In a badly-overpopulated future, where each couple is only allowed one child and where people over 65 are forbidden medical care under a very draconian set of laws, a young couple, pregnant... See full summary »
In the not too distant future, a very smoggy and overpopulated Earth government makes it illegal to have children for a generation. One couple, unsatisfied with their substitute robot baby,... See full summary »
A young woman is assigned to teach school in a secluded valley whose inhabitants appear stern, secretive and anti-pleasure. Following two children who disappear to play in the woods, she ... See full summary »
Two UCLA coeds have engine trouble in small Southern town. When they spurn the local sheriff's advances he arranges for them to be taken to the women's prison on trivial charges (the judge ... See full summary »
In a badly-overpopulated future, where each couple is only allowed one child and where people over 65 are forbidden medical care under a very draconian set of laws, a young couple, pregnant with their second child (the first died shortly after birth) enlist the help of an elderly former US Senator to help them escape to Canada. Written by
Randy Goldberg <email@example.com>
from a high school assignment to 40 years in the future
There were two required courses my freshman year in high school that I recall for one or two reasons - "Comparative Economic Systems" I remember for the example of the price of hula hoops in regards to supply and demand and fads, et cetera. If the book is still being published a reference to the Coen brothers "The Hudsucker Proxy" would be a good update. As for "Comparative Political Systems" I vaguely remember something about the Kwakiutl Indians, but what remains sharply in focus 40 years later was the result of the assignment to watch this film.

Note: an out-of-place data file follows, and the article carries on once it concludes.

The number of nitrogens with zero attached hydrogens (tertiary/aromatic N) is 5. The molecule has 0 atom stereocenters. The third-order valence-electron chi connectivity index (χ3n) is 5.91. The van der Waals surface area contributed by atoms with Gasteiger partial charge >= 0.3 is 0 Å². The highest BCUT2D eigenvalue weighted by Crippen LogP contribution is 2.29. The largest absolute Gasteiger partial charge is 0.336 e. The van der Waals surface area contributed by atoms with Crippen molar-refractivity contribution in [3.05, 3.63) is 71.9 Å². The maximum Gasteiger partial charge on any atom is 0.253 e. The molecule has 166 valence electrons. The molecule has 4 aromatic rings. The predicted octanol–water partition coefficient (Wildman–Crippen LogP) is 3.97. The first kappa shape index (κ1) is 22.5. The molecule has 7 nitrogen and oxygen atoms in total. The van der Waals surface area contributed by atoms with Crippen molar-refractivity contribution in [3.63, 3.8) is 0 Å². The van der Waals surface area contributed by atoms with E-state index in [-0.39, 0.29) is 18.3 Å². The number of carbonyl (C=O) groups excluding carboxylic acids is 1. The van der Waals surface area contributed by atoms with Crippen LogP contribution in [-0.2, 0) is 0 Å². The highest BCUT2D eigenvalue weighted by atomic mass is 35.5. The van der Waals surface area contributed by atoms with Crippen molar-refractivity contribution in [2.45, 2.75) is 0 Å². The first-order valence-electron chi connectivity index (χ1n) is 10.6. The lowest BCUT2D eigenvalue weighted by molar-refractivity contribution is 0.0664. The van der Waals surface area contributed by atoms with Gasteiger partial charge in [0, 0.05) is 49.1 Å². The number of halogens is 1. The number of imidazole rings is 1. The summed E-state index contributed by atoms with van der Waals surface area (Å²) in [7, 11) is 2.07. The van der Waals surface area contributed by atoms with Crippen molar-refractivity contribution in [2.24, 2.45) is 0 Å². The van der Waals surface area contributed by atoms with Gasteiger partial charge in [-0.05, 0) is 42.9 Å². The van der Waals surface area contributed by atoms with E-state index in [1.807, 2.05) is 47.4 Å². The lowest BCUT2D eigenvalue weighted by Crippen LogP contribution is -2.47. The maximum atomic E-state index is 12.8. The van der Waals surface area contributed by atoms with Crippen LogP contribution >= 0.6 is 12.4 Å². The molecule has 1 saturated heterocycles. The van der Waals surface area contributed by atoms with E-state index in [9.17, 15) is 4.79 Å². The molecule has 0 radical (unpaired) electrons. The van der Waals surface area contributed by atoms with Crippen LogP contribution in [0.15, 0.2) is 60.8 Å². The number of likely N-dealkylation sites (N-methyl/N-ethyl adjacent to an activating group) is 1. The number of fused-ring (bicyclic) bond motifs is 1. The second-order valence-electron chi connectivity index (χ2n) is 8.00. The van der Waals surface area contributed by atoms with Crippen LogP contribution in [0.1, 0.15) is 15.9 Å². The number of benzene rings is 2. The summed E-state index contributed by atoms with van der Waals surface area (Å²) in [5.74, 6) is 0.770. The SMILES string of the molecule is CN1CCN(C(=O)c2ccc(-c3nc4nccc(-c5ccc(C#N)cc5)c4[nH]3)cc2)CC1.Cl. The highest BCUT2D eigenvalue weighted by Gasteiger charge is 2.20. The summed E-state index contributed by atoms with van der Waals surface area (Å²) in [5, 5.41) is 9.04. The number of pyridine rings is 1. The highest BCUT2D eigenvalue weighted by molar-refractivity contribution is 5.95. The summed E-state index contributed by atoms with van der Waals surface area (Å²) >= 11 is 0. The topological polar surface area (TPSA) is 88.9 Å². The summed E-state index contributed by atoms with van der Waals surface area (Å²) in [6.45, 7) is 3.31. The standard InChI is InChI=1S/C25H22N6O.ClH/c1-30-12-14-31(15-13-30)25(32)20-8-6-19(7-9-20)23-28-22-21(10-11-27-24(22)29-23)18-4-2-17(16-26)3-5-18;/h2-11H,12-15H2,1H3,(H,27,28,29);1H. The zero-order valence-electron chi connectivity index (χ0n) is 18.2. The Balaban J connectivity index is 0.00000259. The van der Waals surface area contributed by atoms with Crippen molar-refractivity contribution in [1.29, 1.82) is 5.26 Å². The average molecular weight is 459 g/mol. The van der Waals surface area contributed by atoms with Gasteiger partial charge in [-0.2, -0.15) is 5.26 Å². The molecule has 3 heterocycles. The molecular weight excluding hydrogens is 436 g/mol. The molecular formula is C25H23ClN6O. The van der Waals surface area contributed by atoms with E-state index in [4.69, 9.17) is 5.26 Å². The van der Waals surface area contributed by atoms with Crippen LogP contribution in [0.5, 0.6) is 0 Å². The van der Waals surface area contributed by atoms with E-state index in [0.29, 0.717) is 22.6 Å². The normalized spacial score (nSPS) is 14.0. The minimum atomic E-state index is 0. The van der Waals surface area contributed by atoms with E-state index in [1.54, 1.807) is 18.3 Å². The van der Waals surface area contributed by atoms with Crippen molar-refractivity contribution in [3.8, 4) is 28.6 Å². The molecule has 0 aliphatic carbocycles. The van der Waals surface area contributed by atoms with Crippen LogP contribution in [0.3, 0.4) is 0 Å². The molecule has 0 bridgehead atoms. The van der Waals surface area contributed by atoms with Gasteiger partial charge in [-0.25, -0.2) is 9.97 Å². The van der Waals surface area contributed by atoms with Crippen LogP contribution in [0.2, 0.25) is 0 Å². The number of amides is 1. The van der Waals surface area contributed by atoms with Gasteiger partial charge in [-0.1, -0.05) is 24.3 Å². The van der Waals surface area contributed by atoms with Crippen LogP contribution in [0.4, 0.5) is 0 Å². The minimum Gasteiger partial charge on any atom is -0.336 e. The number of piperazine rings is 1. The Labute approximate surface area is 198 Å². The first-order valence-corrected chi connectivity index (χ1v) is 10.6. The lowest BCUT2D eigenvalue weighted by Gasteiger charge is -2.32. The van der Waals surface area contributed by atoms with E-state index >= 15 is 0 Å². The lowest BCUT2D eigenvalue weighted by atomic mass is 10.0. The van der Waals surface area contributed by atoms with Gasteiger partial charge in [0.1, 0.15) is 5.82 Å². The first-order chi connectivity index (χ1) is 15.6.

If it seemed somewhat fantastic [3. imaginary or groundless in not being based on reality; foolish or irrational: fantastic fears] then, 40 years later it's not so unrealistic. While "death panels" are not mentioned per se in the film, cutting off medical aid to folks over 65 can be problematic if you're diabetic - as was the character of Senator Quincy George played by Emmett Evan Heflin Jr, and, as the trivia section notes "This TV movie was Van Heflin's final performance. He died of a heart attack three months before the original broadcast..." BTW - to avoid a spoiler don't read all of the trivia - I've truncated it so the spoiler doesn't show.
I don't want to write much more without seeing it again - memories of films forty years past may not be entirely reliable - but it made quite an impression on a young teenager raised in an extremely conservative environment. I've read most if not all of Philip Kindred Dick's short stories written in the 1950's and wonder at how prescient he was with many of them. "The Last Child" was the first produced script by Peter S. Fischer, to my knowledge. He won an Edgar Allan Poe Award for an episode of "Murder, She Wrote" and several Emmy nominations for other of these episodes. He would go on to work with the director, John Llewellyn Moxey, on a number of the "Murder, She Wrote," episodes.
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